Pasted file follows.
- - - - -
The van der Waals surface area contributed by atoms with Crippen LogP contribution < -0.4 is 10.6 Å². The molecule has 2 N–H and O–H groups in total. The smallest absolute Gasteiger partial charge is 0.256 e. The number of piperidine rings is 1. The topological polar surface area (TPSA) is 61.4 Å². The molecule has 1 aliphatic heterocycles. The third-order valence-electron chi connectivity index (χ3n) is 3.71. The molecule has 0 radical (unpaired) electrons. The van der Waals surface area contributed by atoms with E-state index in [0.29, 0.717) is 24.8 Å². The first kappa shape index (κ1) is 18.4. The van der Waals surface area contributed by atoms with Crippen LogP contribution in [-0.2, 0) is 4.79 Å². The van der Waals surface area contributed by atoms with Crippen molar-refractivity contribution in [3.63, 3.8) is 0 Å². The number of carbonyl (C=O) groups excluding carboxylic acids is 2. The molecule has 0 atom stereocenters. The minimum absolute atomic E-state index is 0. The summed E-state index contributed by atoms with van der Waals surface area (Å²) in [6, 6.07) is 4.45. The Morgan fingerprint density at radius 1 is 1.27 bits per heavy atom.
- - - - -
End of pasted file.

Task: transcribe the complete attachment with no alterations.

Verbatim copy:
The van der Waals surface area contributed by atoms with Crippen LogP contribution < -0.4 is 10.6 Å². The molecule has 2 N–H and O–H groups in total. The smallest absolute Gasteiger partial charge is 0.256 e. The number of piperidine rings is 1. The topological polar surface area (TPSA) is 61.4 Å². The molecule has 1 aliphatic heterocycles. The third-order valence-electron chi connectivity index (χ3n) is 3.71. The molecule has 0 radical (unpaired) electrons. The van der Waals surface area contributed by atoms with E-state index in [0.29, 0.717) is 24.8 Å². The first kappa shape index (κ1) is 18.4. The van der Waals surface area contributed by atoms with Crippen LogP contribution in [-0.2, 0) is 4.79 Å². The van der Waals surface area contributed by atoms with Crippen molar-refractivity contribution in [3.63, 3.8) is 0 Å². The number of carbonyl (C=O) groups excluding carboxylic acids is 2. The molecule has 0 atom stereocenters. The minimum absolute atomic E-state index is 0. The summed E-state index contributed by atoms with van der Waals surface area (Å²) in [6, 6.07) is 4.45. The Morgan fingerprint density at radius 1 is 1.27 bits per heavy atom.